A few months after President Muhammadu Buhari appointed his ministers, I had a personal conversation with one of the 60 people who decide Nigeria’s fortune (apologies to Professor Pat Utomi). Perhaps my source may not be in the top 60, but he is a very influential player in today’s Nigeria. We spoke about the ministers, the vice president, the 2015 run of play and some things about the politics of 2019.
Note that this was just early 2016, less than a year after the new president was sworn into office. This individual told me a fascinating story about Atiku Abubakar; he said when Atiku was much younger, he met a “prophet”, who told him that he would someday be president, and he has since pursued that “prophesy”. My source added that Atiku, who lost the All Progressives Congress (APC) ticket to Buhari in 2015, will run again in 2019.
So sure of what he was saying, the source added that if he does not get the APC ticket, Atiku will switch into the Peoples Democratic Party (PDP), and if the PDP does not oblige him, he will run solo on a CPC-like party. As if he was making a prophesy of his own, this person went on to say if Atiku loses in 2019, he would run again in 2023. For him, becoming president is a must — it is a fulfilment of destiny.
Perhaps you have also heard this story, and like me, you really want to verify but no luck thus far. We may not get the chance to know the truth in the short-term, but we can interrogate the drive behind Atiku’s aspirations to lead Nigeria come 2019. He told TheCable in 2014 that APC will be his last bus stop party-wise, and only time will tell if Atiku will be true to his words.
Atiku’s past as Buhari’s Goliath
In the build up to the 2015 election, Atiku was so sure he would win the APC presidential ticket. He had gone to many states of the nation campaigning and making a strong case for his emergence. In my opinion, Atiku had the most tangible blueprint for Nigeria’s development at the time.
He contested against Rabiu Kwankwanso, former governor of Kano state; Rochas Okorocha of Imo state; Sam Nda Isaiah, the man with the “big ideas”; and Muhammadu Buhari.
In an interview with TheCable at the time, Atiku was so sure he would clinch the APC ticket. At the time, he said “the perception that the ticket is there for Buhari to take is a mistaken perception because Buhari has never participated in any primaries”.”In the three elections he contested, he was simply given the tickets. He did not go through any primaries. I believe that is not going to be helpful to him in this very case.”
I was at the 2014 APC presidential primaries which held at the Teslim Balogun Stadium in Lagos, and I know Buhari was not simply given the ticket. That night, a lot of money exchanged hands, and the winner was determined by the preferences of the people, at least so it seemed. Somehow, Atiku the great, lost out to Buhari who was seen as lacking the financial might to outmuscle Atiku’s economic warchest. The former vice-president was the goliath of the APC primaries.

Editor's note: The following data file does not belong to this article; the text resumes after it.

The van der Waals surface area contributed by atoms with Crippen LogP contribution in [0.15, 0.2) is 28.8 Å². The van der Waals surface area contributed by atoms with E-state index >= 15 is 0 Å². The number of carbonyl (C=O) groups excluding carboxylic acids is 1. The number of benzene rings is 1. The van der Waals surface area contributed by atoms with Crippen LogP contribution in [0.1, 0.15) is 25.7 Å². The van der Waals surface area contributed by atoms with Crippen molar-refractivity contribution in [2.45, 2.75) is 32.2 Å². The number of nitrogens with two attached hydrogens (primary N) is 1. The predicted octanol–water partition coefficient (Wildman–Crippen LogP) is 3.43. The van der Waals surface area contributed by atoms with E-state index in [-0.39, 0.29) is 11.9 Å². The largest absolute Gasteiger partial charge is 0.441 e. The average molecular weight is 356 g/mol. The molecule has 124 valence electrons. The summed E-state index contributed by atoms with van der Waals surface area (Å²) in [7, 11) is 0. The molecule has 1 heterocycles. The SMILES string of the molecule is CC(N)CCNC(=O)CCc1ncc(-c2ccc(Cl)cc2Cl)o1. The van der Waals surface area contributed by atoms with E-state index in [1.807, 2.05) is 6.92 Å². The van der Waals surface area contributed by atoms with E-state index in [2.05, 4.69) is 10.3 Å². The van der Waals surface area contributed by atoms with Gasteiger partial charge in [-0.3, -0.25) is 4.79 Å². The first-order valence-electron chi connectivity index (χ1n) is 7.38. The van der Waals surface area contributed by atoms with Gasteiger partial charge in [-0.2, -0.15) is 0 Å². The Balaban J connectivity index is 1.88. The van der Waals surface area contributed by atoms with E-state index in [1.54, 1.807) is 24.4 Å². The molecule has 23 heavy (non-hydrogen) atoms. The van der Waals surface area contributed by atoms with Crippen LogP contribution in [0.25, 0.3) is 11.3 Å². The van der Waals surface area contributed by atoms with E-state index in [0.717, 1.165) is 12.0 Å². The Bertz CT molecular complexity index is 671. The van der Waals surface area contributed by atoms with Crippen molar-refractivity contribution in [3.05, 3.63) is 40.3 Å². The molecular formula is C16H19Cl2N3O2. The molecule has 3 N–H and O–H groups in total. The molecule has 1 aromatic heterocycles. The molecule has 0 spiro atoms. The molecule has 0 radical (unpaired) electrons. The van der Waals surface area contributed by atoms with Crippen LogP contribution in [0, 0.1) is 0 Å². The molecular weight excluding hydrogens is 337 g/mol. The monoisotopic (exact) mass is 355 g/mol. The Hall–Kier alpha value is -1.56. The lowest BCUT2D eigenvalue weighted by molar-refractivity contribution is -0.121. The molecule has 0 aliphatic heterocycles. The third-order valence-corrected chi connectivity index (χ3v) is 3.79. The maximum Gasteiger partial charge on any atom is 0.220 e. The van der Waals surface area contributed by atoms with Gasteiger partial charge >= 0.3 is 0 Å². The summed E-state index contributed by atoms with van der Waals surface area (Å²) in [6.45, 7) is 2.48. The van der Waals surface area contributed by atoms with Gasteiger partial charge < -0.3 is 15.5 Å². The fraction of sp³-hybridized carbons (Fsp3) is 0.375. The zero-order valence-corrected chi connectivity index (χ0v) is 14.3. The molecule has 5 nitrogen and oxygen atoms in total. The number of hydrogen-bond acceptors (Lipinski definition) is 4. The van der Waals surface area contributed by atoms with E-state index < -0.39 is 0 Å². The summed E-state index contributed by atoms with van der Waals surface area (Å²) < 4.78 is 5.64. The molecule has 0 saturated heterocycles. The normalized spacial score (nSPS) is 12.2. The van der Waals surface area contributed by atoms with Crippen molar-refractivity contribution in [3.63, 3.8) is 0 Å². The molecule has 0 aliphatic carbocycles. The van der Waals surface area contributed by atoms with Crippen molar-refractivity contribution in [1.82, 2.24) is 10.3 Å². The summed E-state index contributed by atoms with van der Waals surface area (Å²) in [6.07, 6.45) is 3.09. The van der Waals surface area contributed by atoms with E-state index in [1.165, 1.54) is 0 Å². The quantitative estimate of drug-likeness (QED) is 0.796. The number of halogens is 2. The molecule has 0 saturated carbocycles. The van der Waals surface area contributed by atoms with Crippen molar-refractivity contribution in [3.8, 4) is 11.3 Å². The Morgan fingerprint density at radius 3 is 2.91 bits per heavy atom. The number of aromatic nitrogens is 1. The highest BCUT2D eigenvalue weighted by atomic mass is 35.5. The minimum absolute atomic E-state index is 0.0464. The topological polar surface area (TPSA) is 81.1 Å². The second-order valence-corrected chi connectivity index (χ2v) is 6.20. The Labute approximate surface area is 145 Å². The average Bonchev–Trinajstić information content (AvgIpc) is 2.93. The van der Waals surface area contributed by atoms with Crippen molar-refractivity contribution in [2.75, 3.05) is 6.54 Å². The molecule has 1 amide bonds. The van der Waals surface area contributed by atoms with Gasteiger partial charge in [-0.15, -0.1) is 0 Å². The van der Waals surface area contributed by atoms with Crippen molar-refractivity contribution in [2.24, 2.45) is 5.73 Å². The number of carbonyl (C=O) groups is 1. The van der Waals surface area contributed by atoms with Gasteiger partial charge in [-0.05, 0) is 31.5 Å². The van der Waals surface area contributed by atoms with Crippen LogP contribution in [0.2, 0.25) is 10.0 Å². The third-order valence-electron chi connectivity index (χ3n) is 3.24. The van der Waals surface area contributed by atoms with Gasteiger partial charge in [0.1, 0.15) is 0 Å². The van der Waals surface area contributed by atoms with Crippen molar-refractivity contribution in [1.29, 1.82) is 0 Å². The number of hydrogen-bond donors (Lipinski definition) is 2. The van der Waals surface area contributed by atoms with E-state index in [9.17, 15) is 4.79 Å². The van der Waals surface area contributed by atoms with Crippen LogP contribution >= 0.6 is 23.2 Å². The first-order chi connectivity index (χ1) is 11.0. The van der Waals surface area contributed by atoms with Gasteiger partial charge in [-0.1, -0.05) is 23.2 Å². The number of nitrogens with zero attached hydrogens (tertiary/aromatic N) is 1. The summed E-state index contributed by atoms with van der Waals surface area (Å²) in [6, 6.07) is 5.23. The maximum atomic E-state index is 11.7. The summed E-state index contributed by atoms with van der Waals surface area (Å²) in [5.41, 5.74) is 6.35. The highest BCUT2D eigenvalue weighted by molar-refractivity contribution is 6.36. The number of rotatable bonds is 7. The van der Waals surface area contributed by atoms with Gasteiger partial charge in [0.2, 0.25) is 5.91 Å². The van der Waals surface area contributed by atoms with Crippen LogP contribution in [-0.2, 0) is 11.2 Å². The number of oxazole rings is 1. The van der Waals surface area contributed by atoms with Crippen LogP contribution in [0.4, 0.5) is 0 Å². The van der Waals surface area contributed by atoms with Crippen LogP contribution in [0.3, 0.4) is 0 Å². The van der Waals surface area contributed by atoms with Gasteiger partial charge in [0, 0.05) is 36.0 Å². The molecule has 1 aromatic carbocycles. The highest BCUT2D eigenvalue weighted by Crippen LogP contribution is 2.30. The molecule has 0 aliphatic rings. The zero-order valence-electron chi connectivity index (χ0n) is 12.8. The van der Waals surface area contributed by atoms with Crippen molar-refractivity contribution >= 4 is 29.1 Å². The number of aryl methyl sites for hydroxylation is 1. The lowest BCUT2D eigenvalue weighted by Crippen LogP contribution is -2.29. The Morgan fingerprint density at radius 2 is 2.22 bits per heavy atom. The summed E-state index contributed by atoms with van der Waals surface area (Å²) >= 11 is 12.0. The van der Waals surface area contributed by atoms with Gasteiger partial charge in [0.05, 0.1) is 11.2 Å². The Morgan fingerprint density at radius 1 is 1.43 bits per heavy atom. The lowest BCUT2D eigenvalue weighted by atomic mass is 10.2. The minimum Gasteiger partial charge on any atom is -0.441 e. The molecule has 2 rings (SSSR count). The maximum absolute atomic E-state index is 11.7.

Virtually everyone in the party rallied around Buhari and presented him to the nation with tall promises and volatile speeches. The APC became more guilty of what one of my favourite columnist Sonala Olumhense referred to as a “mountain of promises”, which was built by Goodluck Jonathan in 2011.
Like Jonathan, the Buhari team have gone on building a molehill as against the mountain promised. Over the past week, I have had discussions with friends from Ghana and Rwanda, who expressed how much hope they had in Buhari during the elections and how he has come to disappoint them. I have had to — as a matter of national duty — defend the president, whom I have also begun to lose faith in.
I hope Buhari does well with the few days he has left in office, but I am bracing up for a new dispensation, and this time, we must question anyone who promises to be more messanic than Muhammadu Buhari did.
Questioning this Atiku, Biafra’s Messiah
Since he kicked off his subtle campaign, Atiku has gone about the country, pushing for the restructuring of the Nigerian nation. He went as far as promising restructuring in six months.
“The country can be restructured in six months, all you have to do is return the items on the concurrent list to the states,” Atiku said at a lecture in Enugu in July.
He has promised to fight corruption like no one has ever done before, emphasising that he is not corrupt, and those levelling allegations of corruption against him have no shred of evidence.
The current administration has been rather hostile to the Independent People of Biafra (IPOB), going as far as tagging the group a terrorist group, and ordering its proscription. Atiku on the other hand has been fraternising with Ndigbo in general, and has called for dialogue with the group, adding that “the history of Nigeria shows that anytime people are targeted and hurt based on their ethnicity, we all suffer”.
The businessman-cum-politician may be right on many fronts, based on his prevailing rhetoric. However, the mistake we all made in 2015 must not be made again.
In 2015, we ran into a political frenzy, which was the foundation of the hate speech we see today. The Jonathan versus Buhari, south versus north, Muslim versus Christian narratives did not give room for issues-driven debates. Before we knew what was happening, the politics had happened to us.
In 2019, this must not be the case; Atiku or any other candidate must show us the HOWs of their promises. I will restructure Nigeria. How? I will fight corruption. How? I will ensure devolution of power. How? Until we see their plans to the last detail, we should not be convinced that they can do it. 2019 must be for the real questions not the political frenzy.